Helium-3 is available in the regolith of the moon and is a possible fuel for advanced nuclear fusion reactors on Earth. It would be extracted from the lunar regolith, packaged and returned to Earth. One question is how to return the helium-3 to the Earth. One approach is to use aerodynamic braking to return the helium-3 to a low Earth orbit where it would be picked up by the Space Rapid Transit (SRT) reusable launch vehicle and delivered to an airport where it would be shipped to power plants. SRT It is a two stage to orbit vehicle with a hypersonic air-breathing engine in the first stage.
The overall architecture is shown below.
One of the major advantages of SRT is that it can land and takeoff at any major airport. The first stage can be used as a transport vehicle. Since it is fully reusable and operates like an aircraft it is potentially much less expensive than vertical launch.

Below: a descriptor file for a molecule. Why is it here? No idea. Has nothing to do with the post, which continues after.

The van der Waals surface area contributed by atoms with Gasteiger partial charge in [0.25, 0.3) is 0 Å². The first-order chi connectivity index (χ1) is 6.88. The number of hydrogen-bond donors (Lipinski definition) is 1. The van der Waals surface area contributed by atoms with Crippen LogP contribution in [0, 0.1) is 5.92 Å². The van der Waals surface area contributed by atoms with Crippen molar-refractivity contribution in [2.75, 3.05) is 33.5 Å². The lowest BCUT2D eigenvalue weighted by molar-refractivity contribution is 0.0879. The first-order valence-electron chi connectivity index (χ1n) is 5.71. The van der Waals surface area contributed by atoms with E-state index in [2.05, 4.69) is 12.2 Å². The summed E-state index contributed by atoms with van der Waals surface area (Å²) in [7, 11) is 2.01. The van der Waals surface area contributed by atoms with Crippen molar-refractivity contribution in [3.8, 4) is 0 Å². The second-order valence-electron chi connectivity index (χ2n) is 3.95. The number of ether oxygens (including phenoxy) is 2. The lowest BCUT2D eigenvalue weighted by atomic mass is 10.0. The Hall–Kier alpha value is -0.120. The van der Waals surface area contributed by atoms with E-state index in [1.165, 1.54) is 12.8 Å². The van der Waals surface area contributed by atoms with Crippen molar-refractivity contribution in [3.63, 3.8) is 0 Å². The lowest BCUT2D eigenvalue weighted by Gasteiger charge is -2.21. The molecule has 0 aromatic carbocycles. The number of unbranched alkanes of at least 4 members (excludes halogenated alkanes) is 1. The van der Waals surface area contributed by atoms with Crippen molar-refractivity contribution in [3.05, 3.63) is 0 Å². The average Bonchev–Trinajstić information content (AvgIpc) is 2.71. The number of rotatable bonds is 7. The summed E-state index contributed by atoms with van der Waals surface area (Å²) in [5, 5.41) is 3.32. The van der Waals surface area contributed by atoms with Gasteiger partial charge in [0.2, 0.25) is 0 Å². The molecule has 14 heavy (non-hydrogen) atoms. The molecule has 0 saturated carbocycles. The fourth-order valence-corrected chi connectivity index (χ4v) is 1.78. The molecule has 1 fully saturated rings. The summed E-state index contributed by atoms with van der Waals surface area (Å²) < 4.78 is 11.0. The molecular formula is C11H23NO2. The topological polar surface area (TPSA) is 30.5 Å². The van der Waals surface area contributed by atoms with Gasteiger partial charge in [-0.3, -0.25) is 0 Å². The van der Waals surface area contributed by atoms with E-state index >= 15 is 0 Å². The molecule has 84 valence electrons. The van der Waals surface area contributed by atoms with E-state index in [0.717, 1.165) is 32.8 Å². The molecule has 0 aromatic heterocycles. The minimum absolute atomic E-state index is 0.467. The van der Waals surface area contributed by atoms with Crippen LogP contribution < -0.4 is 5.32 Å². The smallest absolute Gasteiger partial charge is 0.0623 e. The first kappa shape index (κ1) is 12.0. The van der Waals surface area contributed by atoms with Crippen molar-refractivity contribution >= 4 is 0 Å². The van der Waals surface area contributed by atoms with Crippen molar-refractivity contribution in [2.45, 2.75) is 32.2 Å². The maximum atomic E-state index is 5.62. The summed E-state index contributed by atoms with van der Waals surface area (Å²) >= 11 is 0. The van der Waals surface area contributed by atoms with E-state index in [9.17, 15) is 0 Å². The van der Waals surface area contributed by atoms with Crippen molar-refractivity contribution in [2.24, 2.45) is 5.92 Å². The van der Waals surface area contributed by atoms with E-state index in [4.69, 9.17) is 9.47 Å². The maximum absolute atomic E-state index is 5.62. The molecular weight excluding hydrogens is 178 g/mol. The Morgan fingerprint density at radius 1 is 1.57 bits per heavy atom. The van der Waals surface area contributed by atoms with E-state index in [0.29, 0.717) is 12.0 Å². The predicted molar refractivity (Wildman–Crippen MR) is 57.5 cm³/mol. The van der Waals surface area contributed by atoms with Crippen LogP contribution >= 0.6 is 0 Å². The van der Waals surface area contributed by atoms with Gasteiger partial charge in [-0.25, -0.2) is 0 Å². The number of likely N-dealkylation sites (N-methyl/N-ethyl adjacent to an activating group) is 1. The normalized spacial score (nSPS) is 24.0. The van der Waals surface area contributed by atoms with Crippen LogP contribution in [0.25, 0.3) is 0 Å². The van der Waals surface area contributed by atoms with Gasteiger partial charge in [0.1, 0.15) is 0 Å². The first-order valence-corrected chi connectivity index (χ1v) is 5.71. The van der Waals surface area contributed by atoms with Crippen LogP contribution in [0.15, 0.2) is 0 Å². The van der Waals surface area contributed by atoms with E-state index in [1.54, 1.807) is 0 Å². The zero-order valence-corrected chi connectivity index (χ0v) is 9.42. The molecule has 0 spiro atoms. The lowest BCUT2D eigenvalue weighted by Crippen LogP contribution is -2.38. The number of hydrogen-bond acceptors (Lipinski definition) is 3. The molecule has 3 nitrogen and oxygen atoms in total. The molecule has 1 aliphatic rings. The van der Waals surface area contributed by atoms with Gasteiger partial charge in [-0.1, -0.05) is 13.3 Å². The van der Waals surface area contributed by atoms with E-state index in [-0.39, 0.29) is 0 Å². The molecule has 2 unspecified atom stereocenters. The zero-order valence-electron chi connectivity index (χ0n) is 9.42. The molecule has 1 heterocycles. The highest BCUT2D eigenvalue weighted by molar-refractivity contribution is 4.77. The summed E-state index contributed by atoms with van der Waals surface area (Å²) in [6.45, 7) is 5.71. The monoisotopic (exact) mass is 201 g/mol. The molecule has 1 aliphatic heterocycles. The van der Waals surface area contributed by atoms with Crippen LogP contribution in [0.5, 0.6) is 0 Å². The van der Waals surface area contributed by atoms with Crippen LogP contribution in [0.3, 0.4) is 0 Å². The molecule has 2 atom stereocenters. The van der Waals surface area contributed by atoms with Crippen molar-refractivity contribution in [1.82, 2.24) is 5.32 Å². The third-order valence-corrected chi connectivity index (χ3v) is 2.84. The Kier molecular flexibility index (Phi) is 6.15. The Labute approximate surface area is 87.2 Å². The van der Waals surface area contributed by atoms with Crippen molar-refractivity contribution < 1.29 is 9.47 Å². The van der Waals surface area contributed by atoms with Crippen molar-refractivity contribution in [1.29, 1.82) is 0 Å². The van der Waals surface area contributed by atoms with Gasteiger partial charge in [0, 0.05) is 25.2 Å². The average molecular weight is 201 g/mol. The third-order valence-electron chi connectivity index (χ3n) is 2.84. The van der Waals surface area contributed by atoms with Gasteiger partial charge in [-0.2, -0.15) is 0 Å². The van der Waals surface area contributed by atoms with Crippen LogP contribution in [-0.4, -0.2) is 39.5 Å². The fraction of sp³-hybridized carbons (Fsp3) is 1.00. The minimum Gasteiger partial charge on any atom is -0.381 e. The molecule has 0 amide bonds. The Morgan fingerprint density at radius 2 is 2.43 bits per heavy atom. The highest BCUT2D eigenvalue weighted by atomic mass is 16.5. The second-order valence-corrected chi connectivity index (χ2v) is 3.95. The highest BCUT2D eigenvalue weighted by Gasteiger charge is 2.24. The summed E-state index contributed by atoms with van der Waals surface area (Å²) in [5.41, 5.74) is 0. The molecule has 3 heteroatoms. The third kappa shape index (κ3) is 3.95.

The return from the Earth involves launching the helium-3 tanker into orbit and then doing a departure burn that puts the spacecraft in an elliptical Earth orbit with a low perigee. As the return vehicle passes through perigee, aerodynamic drag lowers apogee until apogee and perigee are the same. This is shown in the following plots.
The first plot show the altitude from the Earth, the velocity magnitude and the drag force magnitude. The second plot shows the orbit. The last plot shows how apogee is reduced with each pass through perigee. It takes 10 weeks to enter the final orbit if the orbit perigee is 100 km. Note that perigee doesn’t change. The simulation uses a free-molecular aerodynamic flow model. For simplicity, it does not include lunar gravity perturbations.
Ideally, the lunar return vehicle would be brought back to Earth and reused.
The maneuver uses only drag. A lifting vehicle would have an additional degree of freedom since the force vector could be controlled.
This analysis was done with the Spacecraft Control Toolbox. The function will be available in Version 2020.2 available in early fall. Contact us for more information!